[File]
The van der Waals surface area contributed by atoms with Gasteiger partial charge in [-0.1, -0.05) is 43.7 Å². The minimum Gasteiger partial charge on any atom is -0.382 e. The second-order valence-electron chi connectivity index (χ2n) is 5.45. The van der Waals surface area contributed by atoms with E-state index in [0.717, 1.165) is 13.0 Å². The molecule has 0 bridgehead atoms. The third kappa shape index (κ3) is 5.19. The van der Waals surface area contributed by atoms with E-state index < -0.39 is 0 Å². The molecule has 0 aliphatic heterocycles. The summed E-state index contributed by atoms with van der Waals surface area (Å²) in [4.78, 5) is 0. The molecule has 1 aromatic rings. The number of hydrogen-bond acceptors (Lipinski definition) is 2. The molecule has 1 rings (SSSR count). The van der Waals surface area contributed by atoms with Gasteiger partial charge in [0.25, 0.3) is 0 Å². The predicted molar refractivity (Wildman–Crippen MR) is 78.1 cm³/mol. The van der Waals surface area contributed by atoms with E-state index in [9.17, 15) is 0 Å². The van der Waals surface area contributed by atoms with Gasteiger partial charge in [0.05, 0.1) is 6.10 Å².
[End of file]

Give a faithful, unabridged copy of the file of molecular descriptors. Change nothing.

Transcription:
The van der Waals surface area contributed by atoms with Gasteiger partial charge in [-0.1, -0.05) is 43.7 Å². The minimum Gasteiger partial charge on any atom is -0.382 e. The second-order valence-electron chi connectivity index (χ2n) is 5.45. The van der Waals surface area contributed by atoms with E-state index in [0.717, 1.165) is 13.0 Å². The molecule has 0 bridgehead atoms. The third kappa shape index (κ3) is 5.19. The van der Waals surface area contributed by atoms with E-state index < -0.39 is 0 Å². The molecule has 0 aliphatic heterocycles. The summed E-state index contributed by atoms with van der Waals surface area (Å²) in [4.78, 5) is 0. The molecule has 1 aromatic rings. The number of hydrogen-bond acceptors (Lipinski definition) is 2. The molecule has 1 rings (SSSR count). The van der Waals surface area contributed by atoms with Gasteiger partial charge in [0.25, 0.3) is 0 Å². The predicted molar refractivity (Wildman–Crippen MR) is 78.1 cm³/mol. The van der Waals surface area contributed by atoms with E-state index in [9.17, 15) is 0 Å². The van der Waals surface area contributed by atoms with Gasteiger partial charge in [0.05, 0.1) is 6.10 Å².